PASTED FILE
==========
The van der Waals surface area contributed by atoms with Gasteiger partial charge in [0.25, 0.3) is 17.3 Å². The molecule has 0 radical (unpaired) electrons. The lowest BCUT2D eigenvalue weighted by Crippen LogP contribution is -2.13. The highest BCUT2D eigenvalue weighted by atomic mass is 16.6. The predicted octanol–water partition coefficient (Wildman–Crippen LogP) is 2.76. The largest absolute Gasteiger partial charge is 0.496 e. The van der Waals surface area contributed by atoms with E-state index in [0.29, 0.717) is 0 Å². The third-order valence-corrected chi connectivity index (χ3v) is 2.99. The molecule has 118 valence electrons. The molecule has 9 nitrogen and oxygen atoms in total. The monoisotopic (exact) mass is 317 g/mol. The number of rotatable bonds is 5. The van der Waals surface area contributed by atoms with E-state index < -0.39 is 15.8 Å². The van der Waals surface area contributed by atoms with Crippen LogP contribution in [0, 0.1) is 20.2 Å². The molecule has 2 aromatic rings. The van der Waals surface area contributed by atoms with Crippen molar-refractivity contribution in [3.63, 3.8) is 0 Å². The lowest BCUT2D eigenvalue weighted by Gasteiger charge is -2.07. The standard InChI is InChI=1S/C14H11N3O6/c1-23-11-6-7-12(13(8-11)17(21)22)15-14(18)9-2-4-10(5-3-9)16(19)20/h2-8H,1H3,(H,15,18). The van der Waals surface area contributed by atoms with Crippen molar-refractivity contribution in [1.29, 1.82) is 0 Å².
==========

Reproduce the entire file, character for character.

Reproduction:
The van der Waals surface area contributed by atoms with Gasteiger partial charge in [0.25, 0.3) is 17.3 Å². The molecule has 0 radical (unpaired) electrons. The lowest BCUT2D eigenvalue weighted by Crippen LogP contribution is -2.13. The highest BCUT2D eigenvalue weighted by atomic mass is 16.6. The predicted octanol–water partition coefficient (Wildman–Crippen LogP) is 2.76. The largest absolute Gasteiger partial charge is 0.496 e. The van der Waals surface area contributed by atoms with E-state index in [0.29, 0.717) is 0 Å². The third-order valence-corrected chi connectivity index (χ3v) is 2.99. The molecule has 118 valence electrons. The molecule has 9 nitrogen and oxygen atoms in total. The monoisotopic (exact) mass is 317 g/mol. The number of rotatable bonds is 5. The van der Waals surface area contributed by atoms with E-state index < -0.39 is 15.8 Å². The van der Waals surface area contributed by atoms with Crippen LogP contribution in [0, 0.1) is 20.2 Å². The molecule has 2 aromatic rings. The van der Waals surface area contributed by atoms with Crippen molar-refractivity contribution in [3.63, 3.8) is 0 Å². The lowest BCUT2D eigenvalue weighted by Gasteiger charge is -2.07. The standard InChI is InChI=1S/C14H11N3O6/c1-23-11-6-7-12(13(8-11)17(21)22)15-14(18)9-2-4-10(5-3-9)16(19)20/h2-8H,1H3,(H,15,18). The van der Waals surface area contributed by atoms with Crippen molar-refractivity contribution in [1.29, 1.82) is 0 Å².